The Joplin Globe, Joplin, MO

Local News

February 11, 2012

Defense bill draws foes

COLUMBUS, Kan. — The Cherokee County Commission may weigh in on the debate about the 2012 National Defense Reauthorization Act.

The measure, which passed 93-7 in the U.S. Senate and 283-136 in the U.S. House of Representatives, includes provisions that allow the U.S. military to indefinitely detain without charge or trial American citizens and legal residents suspected of terrorism.

President Barack Obama signed the bill on Dec. 31, despite what he said were “serious reservations.”

As early as Monday, commissioners in Cherokee County may vote on a resolution condemning sections of the NDAA as a violation of several provisions in the U.S. Constitution, including: the right to seek writ of habeas corpus in Article 1; the right in the Fifth and 14th Amendments to be free from deprivation of life, liberty or property without due process; the Sixth Amendment right to speedy trial before a jury and the right to counsel; and the Eighth Amendment right to be free from excessive bail and fines and cruel and unusual punishment.

The proposed resolution notes that the military policing of citizens “is repugnant to a free society.”

Commissioner Richard Hilderbrand proposed the measure on Monday, giving a copy of a draft resolution to County Counselor Kevin Cure to review before Monday’s meeting.

In proposing the resolution, Hilderbrand said all citizens are entitled to the fundamental right of due process before being detained.

‘You don’t get a lawyer’

“My administration will not authorize the indefinite military detention without trial of American citizens,” Obama wrote in his signing statement, though future presidents would have authority do so.

The controversial provisions were promoted by U.S. Sens. Lindsey Graham, R-S.C., and John McCain, R-Ariz., as necessary.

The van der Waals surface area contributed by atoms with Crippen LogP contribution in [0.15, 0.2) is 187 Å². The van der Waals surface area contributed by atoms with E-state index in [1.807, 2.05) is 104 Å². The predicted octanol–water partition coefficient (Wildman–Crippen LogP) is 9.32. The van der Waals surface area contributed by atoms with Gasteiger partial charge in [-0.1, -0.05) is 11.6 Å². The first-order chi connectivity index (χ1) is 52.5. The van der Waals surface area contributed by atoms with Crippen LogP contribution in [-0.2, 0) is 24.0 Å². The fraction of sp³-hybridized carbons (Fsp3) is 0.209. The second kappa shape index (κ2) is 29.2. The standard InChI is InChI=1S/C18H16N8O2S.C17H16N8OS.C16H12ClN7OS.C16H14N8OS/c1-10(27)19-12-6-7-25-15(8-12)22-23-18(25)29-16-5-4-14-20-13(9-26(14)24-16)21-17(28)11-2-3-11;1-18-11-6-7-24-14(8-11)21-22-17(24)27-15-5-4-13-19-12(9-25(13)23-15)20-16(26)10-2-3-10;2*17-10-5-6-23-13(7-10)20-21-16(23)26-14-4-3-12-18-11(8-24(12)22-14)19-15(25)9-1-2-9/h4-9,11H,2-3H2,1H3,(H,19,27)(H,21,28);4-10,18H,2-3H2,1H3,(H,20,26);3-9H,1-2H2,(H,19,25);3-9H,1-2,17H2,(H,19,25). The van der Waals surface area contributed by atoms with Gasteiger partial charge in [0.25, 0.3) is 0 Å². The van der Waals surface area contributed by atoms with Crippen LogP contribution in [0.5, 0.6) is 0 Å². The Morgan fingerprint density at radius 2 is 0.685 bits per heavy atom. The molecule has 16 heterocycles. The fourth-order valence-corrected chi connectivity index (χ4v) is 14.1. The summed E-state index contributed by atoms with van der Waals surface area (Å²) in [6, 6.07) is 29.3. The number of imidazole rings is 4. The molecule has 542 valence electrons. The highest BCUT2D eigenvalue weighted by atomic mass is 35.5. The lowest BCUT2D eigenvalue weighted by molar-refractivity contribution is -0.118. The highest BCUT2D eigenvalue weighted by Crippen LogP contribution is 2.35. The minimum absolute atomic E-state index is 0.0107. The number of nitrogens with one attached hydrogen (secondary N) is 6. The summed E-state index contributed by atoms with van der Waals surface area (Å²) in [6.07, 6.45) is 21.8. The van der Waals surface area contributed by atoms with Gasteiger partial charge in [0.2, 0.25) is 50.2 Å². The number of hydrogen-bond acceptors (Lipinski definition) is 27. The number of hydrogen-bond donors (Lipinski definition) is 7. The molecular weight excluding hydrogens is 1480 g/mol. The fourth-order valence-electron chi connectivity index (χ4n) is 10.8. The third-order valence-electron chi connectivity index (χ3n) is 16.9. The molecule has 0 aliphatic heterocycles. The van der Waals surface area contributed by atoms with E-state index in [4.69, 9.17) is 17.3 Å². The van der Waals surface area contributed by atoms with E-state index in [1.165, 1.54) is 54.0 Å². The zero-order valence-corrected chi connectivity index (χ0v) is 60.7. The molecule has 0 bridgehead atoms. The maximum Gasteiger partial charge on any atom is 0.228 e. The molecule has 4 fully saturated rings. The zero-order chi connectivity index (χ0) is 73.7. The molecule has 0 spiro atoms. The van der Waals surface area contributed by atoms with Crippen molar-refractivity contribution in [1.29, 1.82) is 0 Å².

“To those American citizens thinking about helping al-Qaida, please note what will come your way: death; detention; prosecution,” Graham said on the Senate floor, though the act doesn’t require prosecution.

Graham also remarked in the Senate: “When they say ‘I want my lawyer,’ you tell them ‘Shut up, you don’t get a lawyer!’”

The Rhode Island Liberty Coalition provided the draft resolution that the Cherokee County Commission is using. The group describes itself as an organization “dedicated to the preservation of civil liberties, economic liberties and the inherent autonomy of the individual.”

Its spokesman, attorney Blake Filippi, said state legislatures in Washington, Rhode Island, Virginia and Oklahoma have proposed resolutions opposing controversial provisions of the NDAA. And city governments are taking it up in Maryland, Colorado, North Dakota and California, he said.

“Our position is the NDAA is patently unconstitutional,” Filippi said. “It’s not a political issue. It’s an American and a freedom issue. It transcends political issues.

“The problem is most people don’t know about it,” he added. “You didn’t read about it.”

The only senator voting against it from Missouri, Oklahoma or Kansas was U.S. Sen. Tom Coburn, R-Okla. U.S. Reps. Billy Long, R-Mo.; Lynn Jenkins, R-Kan; and Dan Boren, D-Okla.; voted in favor of the NDAA.

Requests were made to Long and U.S. Sens. Claire McCaskill, D-Mo., and Roy Blunt, R-Mo., for phone interviews about their votes, but all declined through their press offices.